Tuesday, February 1, 2011

Probiotic in a Bottle: Water Kefir Soda

The long awaited Water Kefir Soda recipe . . . I act as if it is my great-great-great-great-great-grandmother’s recipe. 

Not even close.

Why water kefir soda?  It’s healthy.  Think of it as good bacteria in a bottle.  No, that might gross some people out.  I know . . . a drinkable, lactose-free probiotic. 

The Hottie craves it.  My boys love it.  I like it because it is carbonated (being a recovering Diet Coke addict of 6 years now).  Naomi has yet to try it directly. 

New Year 021

What do you need? (Mind you, there are a VARIETY of ways to make this refreshing beverage.)


Stage One Ingredients: 

  • spring water (don’t use tap water, water filtered via reverse osmosis, or carbon filtered water)
  • organic blackstrap molasses
  • dried ginger
  • minerals (Peter Gillham’s or a clean egg shell)
  • organic raisins
  • organic cane sugar or succanat
  • plastic colander (you don’t want your grains to come in contact with metal)
  • mason jar with lid
  • water kefir grains

I’m going to assume you have grains and have followed the directions to hydrate them.  My grains are from Cultures For Health.


Now, my grains are slightly discolored due to the fact that I immerse the grains in a high mineral content solution.  For this reason, I edited the kefir grain photo to resemble what they look like if you use cane sugar.   (OK, use your imagination.)


These squishy sugar eating symbiotically inclined organisms will live indefinitely. You can use them again and again and again . . . and really should be called “friendship grains.”  They are the grain that just keeps on givin’.  If your grains become small, then they are depressed and you need to resuscitate them.  Email me if you are having this problem and we can trouble shoot.

049  A happy, clear grain.

Caveat:  remember who you are getting the recipe from . . . me . . . . Granola Mom . . . who struggles to follow recipes exactly.  Thankfully, water kefir grains are forgiving.


  • Pour approximately 6 cups of spring water into a 1/2 gallon mason jar.  Add about 1 tablespoon of raisins and three pieces of dried candied ginger. 


  • Add a capful of Peter Gillham Minerals (or a CLEAN egg shell -- add the egg shell after you shake the contents in the mason jar—see below.) Kefir grains adore minerals. 


  • Provide additional food for your water kefir grains by including 1/4 to 1/2 cup of succanat (or cane sugar) and one tablespoon of blackstrap molasses (optional).  The amount of sugar products I use depends on how much grain I include in the mason jar.  If I only have approximately 2 TBLS of grain then I most likely would only use 1/4 cup of succanat or cane sugar and 3-4 cups of water.   The larger my grain supply the more sugar I use.  (The jar below has a 1/2 cup of sugar and a handful of grains.)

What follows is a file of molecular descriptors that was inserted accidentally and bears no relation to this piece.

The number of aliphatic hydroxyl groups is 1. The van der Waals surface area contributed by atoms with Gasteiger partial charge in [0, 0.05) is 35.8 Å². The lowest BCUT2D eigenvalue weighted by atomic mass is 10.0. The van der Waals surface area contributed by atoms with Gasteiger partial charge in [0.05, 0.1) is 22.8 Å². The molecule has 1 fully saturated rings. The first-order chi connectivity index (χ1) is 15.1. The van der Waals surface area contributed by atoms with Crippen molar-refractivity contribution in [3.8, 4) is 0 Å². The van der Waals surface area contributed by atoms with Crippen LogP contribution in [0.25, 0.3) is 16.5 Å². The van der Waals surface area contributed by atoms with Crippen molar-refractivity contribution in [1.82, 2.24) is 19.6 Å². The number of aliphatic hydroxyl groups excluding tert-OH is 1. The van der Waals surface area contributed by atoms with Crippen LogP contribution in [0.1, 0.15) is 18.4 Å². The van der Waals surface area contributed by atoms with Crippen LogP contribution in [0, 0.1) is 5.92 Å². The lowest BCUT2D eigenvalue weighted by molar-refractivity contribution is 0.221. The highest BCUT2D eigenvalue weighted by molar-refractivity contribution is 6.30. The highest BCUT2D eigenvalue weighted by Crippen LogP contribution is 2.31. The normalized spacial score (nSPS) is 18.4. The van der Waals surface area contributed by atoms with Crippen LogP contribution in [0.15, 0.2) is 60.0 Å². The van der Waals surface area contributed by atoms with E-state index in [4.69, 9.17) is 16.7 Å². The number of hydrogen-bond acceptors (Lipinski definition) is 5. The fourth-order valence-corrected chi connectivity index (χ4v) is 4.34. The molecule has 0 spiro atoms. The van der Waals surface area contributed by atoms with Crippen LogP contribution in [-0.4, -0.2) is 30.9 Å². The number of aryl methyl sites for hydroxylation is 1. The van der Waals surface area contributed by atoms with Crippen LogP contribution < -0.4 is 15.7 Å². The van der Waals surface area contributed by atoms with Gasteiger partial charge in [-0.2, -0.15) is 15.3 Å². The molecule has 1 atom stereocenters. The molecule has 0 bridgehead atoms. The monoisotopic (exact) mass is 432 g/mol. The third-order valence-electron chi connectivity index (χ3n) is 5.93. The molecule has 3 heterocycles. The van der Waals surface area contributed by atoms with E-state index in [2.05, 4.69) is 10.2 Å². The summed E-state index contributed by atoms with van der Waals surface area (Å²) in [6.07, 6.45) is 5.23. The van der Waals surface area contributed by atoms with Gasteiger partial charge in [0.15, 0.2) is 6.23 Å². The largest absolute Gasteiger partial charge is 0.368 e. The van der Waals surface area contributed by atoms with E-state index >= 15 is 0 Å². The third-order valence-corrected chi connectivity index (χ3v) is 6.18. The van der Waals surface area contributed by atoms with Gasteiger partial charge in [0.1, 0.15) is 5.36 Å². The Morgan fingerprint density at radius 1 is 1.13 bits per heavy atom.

• Screw lid on and vigorously shake, in an attempt to dissolve most of the sugar.

Note: If you use cane sugar and omit the blackstrap molasses, then your water will look like the below picture.


(By the way, never use honey as it is such a healthy God made food substance that it slowly kills water kefir grains due to its anit-fungal, anti-bacterial properties.)

  • Unscrew lid.  Add grains.  How many?  Good question.  Depends on how much sugar  you already shook up!  Once again, water kefir grains are productive.  They multiply like rabbits.  If my grains are happy – meaning they are full, fat, and fluffy, then I add roughly 1/2 cup of sugar products and a generous handful of grains.  (I think I am slightly repeating myself here.)
  • Put lid back on loosely (or tight if you are an experienced water kefir maker).  If you screw the lid on tight, the carbonation process will begin to happen prematurely. 
  • Allow mason jar and contents to sit on your counter for 1-3 days. 
  • Once the raisins float to the top and you see your water kefir grains bobbing up and down, you know that your grains have completed their task.  (I’ll have to see if the Hottie Hubby will write a blog post regarding what makes the raisins float.)


At this point you can make one of three decisions.

  1. Bottle and put in the refrigerator.
  2. Bottle and carbonate.
  3. Flavor, bottle, and carbonate.

We typically flavor and carbonate.  There are a variety of ways to flavor your probiotic drink. I have chosen the quickest route to flavoring and the taste that receives the highest accolades in our family – flavored and carbonated water kefir soda.

Stage 2 Supplies:


  • colander and bowl


Stage 2 Directions: Flavoring your Water Kefir Soda with Fruit Juice

  • Separate your grains from the fermented liquid


  • Add an almost equal amount of juice to the water kefir liquid.  This really is to taste.  The ratio I use is probably 2:1 (2 parts kefir water to 1 part juice).


  • Bottle.  Be sure to screw the lids on tight.


  • Allow to sit on your counter for 24 hours.  The longer the beverage sits, the more carbonation you will have.  Be careful . . . this beverage has been known to end up on my ceiling!
  • Refrigerate.
  • When you open your chilled bottle for the first time, I would recommend placing a cloth over the bottle top and a bowl underneath.  This way you will prevent soda from soiling your shirt and walls, but also collect the soda that runneth over.


Enjoy!  Leave a comment if you have any questions or if you have another variation! 

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